To Clement Biddle
Mount Vernon May 16th 1785.
I stand indebted to you for your several favors of the 7th of March, and 12th & 19th of April.
Believe me, Sir, the first was not productive of more surprize than real concern. The acct of your failure was as much regretted, as it was unexpected by me; and I feel for the causes of it—and for your present situation.1
You are sensible that my Commissions have been more troublesome than profitable to you; and as they are growing more trifling than ever, to continue them, might add to your embarrassments; otherwise, I do assure you, I should continue them with pleasure.
For the many friendly offices you have rendered me, I pray you to accept my thanks—The grass Seeds are all at hand (tho’ late coming)—Mr Lewis has engaged me a Miller—The method you have taken to get the accts of the Indian Meal & Flour adjusted, is perfectly agreeable to me. and I approve of what you have done respecting my letter to Mr Lamont (the author of the Poems which were proposed to be dedicated to me).2
I have never received a paper from Messrs Claypool & Dunlap since your mention of their intention to forward them regularly; and think my self so ungenteelly treated by them, in this business, that I do not intend ever to take another of their Gazettes. If they had really sent them, I can conceive no reason why they should not have got to hand, as safe, as those from Carey—and others from Boston—&ca.
The Balle of your Acct Currt £2.3.0½ I have given to Genl Moylan who will pay it to you, or to your Assignees—I have done the same with respect to Claypools receipt, for £3–15.3—Cost of printing my advertisement. If you have not already paid his acct for the Gazettes, do me the favor, & justice to let him know (when it is done) that I am paying for what I have not had; and that it is my request that the acct may be finally closed between us; as I do not mean, unless I can be better satisfied than I am at present, to stand longer on their Books.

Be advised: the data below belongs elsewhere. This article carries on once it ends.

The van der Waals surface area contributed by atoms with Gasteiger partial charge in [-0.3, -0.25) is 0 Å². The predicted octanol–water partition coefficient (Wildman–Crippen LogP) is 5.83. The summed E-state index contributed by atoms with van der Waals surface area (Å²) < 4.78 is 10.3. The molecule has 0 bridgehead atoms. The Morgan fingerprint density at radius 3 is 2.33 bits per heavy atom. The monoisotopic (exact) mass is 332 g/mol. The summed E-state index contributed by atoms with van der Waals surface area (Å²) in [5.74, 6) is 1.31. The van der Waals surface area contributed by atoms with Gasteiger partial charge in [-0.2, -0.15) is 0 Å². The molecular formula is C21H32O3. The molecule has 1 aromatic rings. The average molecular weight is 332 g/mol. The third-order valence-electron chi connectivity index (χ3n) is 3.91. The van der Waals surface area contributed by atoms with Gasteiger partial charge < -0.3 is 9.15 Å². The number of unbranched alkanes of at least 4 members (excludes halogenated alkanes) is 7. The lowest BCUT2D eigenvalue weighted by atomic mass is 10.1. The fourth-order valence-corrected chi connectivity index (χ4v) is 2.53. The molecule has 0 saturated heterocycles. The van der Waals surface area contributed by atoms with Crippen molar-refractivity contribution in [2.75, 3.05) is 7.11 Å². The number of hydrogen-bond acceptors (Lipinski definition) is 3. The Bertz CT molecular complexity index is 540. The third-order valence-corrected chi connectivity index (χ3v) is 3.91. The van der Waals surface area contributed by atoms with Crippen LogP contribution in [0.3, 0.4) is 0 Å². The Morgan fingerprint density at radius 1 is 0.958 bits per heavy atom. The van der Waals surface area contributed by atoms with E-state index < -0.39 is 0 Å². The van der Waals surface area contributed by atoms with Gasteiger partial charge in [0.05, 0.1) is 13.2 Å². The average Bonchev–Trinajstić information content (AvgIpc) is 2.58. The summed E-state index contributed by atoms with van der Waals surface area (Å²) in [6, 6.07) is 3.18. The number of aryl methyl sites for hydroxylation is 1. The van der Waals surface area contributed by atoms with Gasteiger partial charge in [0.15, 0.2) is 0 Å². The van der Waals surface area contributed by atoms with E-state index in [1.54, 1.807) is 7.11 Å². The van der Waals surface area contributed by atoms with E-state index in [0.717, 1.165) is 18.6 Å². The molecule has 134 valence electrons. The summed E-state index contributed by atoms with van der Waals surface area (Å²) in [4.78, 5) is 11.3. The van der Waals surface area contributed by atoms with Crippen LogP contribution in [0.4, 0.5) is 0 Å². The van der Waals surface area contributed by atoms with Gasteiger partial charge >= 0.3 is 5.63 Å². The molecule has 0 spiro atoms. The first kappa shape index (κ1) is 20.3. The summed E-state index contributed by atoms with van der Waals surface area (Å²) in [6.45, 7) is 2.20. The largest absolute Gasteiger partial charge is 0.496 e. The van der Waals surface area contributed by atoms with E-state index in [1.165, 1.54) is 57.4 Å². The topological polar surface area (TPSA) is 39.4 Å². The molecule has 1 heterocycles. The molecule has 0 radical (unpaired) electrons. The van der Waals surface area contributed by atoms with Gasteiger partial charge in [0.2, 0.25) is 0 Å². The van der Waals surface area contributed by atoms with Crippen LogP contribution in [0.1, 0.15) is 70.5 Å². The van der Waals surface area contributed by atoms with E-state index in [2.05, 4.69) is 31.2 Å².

Mrs Washington joins me in every good wish for you, Mrs Biddle and family—and we both hope that fortune may be more propitious to you in future. If it should ever be in my way to render you any Services, I should have pleasure in doing it, being Dr Sir Yr Most Obedt Hble Servt
ALS, NNC; LB, DLC:GW. GW wrote on the cover: “Favored by Genl Moylan.”
2. Biddle wrote GW on 12 April that upon Thomas Paine’s advice he had made the decision not to deliver GW’s letter of 31 Jan. giving Aeneas Lamont permission to dedicate his collection of writings to GW. See GW to Biddle, 2 Feb., n.2.
3. Stephen Moylan (1737–1817) arrived at Mount Vernon with his wife on 27 April and left for Philadelphia on 16 May. He wrote from Alexandria on the day of his departure: “on looking over the Mem. you favord me with, I found a quarter of a dollar over, which Col. FitzGerald will be kind enough to return to you.
“permit me to return you my Sincere thanks for the polite attentions which Mrs Moylan and myself received from you & your good Lady during our agreeable Sojourn at Mount vernon—you may be assured it will be long rememberd with pleasure . . .” (ALS, DLC:GW).